Why you shouldn't believe what you read in medical journals
3 November 2017
A seminar by Fiona Godlee, Editor in Chief of the British Medical Journal (The BMJ) at Liverpool School of Tropical Medicine, 1 November 2017.
Dr Godlee qualified as a doctor in 1985, trained as a general physician in Cambridge and London, and is a fellow of the Royal College of Physicians. Since joining The BMJ in 1990 she has written on a broad range of issues, including the impact of environmental degradation on health, the future of the World Health Organization, the ethics of academic publication, and the problems of editorial peer review. In 1994 she spent a year at Harvard University as a Harkness fellow, evaluating efforts to bridge the gap between medical research and practice.
On returning to the UK, she led the development of BMJ Clinical Evidence, which evaluates the best available evidence on the benefits and harms of treatments and is now provided in 9 languages worldwide to over a million clinicians. In 2000 she moved to Current Science Group to establish the open access online publisher BioMed Central as editorial director for medicine. In 2003 she returned to The BMJ to head up its new Knowledge division.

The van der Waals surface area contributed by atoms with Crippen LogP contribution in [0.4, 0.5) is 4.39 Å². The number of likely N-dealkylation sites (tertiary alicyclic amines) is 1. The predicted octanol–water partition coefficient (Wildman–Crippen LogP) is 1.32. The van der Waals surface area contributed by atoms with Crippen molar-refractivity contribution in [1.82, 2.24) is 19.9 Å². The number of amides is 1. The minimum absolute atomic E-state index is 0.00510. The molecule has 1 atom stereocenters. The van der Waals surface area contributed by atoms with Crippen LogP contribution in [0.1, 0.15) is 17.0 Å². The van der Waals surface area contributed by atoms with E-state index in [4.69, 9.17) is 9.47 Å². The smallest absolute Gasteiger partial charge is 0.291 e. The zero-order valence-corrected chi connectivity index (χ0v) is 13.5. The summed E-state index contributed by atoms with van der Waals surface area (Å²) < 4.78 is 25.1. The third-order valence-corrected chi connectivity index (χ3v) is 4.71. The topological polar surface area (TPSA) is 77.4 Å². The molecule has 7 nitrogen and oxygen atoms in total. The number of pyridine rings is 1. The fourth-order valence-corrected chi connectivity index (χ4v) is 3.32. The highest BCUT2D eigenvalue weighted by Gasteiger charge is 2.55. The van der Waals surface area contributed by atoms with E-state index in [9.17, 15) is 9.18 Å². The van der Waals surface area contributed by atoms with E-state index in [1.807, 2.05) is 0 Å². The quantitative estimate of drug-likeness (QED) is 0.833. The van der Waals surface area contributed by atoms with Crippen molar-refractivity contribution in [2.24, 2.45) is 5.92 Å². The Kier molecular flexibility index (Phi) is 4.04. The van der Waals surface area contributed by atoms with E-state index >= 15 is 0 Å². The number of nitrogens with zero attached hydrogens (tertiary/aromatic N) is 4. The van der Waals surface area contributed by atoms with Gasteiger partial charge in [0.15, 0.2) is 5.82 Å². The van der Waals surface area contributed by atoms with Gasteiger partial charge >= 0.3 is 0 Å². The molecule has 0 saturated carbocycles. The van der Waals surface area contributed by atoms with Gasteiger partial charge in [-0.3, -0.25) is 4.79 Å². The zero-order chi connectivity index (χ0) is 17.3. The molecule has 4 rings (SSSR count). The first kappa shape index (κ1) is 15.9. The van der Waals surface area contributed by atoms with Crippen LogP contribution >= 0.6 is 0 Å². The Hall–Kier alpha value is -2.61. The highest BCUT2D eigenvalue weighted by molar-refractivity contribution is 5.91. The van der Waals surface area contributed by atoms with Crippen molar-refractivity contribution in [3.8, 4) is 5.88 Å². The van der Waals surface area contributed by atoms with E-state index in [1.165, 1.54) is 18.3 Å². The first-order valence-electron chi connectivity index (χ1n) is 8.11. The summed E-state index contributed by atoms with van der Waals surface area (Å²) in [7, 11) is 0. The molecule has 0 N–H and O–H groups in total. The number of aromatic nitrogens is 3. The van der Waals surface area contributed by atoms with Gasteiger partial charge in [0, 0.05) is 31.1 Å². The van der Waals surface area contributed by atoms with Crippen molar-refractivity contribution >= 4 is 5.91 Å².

She has served as president of the World Association of Medical Editors (WAME) and chair of the Committee on Publication Ethics (COPE) and is co-editor of Peer Review in Health Sciences.
Fiona Godlee gave the third annual Elizabeth Blackwell Public Lecture on the subject of "Too much medicine: why we need to push back the tide of medical excess" (10 October 2016). You can access the podcast and a transcript of this lecture on the EBI website.
Her seminar ‘Why you shouldn't believe what you read in medical journals’ was hosted by the Centre for Evidence Synthesis in Global Health at theLiverpool School of Tropical Medicine on 1 November 2017. You can watch the full presentation on the LSTM website.